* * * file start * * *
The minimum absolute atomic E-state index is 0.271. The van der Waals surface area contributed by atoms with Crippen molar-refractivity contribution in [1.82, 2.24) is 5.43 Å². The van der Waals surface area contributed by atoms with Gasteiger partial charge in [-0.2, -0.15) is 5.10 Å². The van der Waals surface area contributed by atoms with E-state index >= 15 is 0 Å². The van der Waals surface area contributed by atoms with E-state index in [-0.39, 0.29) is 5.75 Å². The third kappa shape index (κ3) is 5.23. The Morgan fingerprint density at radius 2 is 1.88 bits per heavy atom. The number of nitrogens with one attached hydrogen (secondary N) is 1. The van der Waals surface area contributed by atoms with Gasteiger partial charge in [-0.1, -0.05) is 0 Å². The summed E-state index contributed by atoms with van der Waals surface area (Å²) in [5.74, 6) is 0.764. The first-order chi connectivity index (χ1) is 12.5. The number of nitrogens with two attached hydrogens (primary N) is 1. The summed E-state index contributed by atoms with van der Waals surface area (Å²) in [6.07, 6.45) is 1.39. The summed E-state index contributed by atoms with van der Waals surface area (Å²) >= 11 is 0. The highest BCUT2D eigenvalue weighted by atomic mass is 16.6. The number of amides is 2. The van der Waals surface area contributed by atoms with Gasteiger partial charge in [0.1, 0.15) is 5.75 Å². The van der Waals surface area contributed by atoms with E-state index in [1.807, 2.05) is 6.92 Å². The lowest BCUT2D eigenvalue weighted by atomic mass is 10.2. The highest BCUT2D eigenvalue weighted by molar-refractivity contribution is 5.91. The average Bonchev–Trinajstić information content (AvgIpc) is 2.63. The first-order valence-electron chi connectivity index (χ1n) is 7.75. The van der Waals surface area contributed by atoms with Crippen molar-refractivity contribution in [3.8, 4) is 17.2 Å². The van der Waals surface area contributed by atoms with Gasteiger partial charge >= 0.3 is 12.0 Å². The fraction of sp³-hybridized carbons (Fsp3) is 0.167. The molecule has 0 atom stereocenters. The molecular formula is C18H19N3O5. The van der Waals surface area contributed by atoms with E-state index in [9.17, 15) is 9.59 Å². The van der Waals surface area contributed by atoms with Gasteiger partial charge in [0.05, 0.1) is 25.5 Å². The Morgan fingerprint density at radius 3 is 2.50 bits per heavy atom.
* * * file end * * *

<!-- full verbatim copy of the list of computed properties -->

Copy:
The minimum absolute atomic E-state index is 0.271. The van der Waals surface area contributed by atoms with Crippen molar-refractivity contribution in [1.82, 2.24) is 5.43 Å². The van der Waals surface area contributed by atoms with Gasteiger partial charge in [-0.2, -0.15) is 5.10 Å². The van der Waals surface area contributed by atoms with E-state index >= 15 is 0 Å². The van der Waals surface area contributed by atoms with E-state index in [-0.39, 0.29) is 5.75 Å². The third kappa shape index (κ3) is 5.23. The Morgan fingerprint density at radius 2 is 1.88 bits per heavy atom. The number of nitrogens with one attached hydrogen (secondary N) is 1. The van der Waals surface area contributed by atoms with Gasteiger partial charge in [-0.1, -0.05) is 0 Å². The summed E-state index contributed by atoms with van der Waals surface area (Å²) in [5.74, 6) is 0.764. The first-order chi connectivity index (χ1) is 12.5. The number of nitrogens with two attached hydrogens (primary N) is 1. The summed E-state index contributed by atoms with van der Waals surface area (Å²) in [6.07, 6.45) is 1.39. The summed E-state index contributed by atoms with van der Waals surface area (Å²) >= 11 is 0. The highest BCUT2D eigenvalue weighted by atomic mass is 16.6. The number of amides is 2. The van der Waals surface area contributed by atoms with Gasteiger partial charge in [0.1, 0.15) is 5.75 Å². The van der Waals surface area contributed by atoms with E-state index in [1.807, 2.05) is 6.92 Å². The lowest BCUT2D eigenvalue weighted by atomic mass is 10.2. The highest BCUT2D eigenvalue weighted by molar-refractivity contribution is 5.91. The average Bonchev–Trinajstić information content (AvgIpc) is 2.63. The first-order valence-electron chi connectivity index (χ1n) is 7.75. The van der Waals surface area contributed by atoms with Crippen molar-refractivity contribution in [3.8, 4) is 17.2 Å². The van der Waals surface area contributed by atoms with Gasteiger partial charge >= 0.3 is 12.0 Å². The fraction of sp³-hybridized carbons (Fsp3) is 0.167. The molecule has 0 atom stereocenters. The molecular formula is C18H19N3O5. The van der Waals surface area contributed by atoms with E-state index in [9.17, 15) is 9.59 Å². The van der Waals surface area contributed by atoms with Gasteiger partial charge in [0.05, 0.1) is 25.5 Å². The Morgan fingerprint density at radius 3 is 2.50 bits per heavy atom.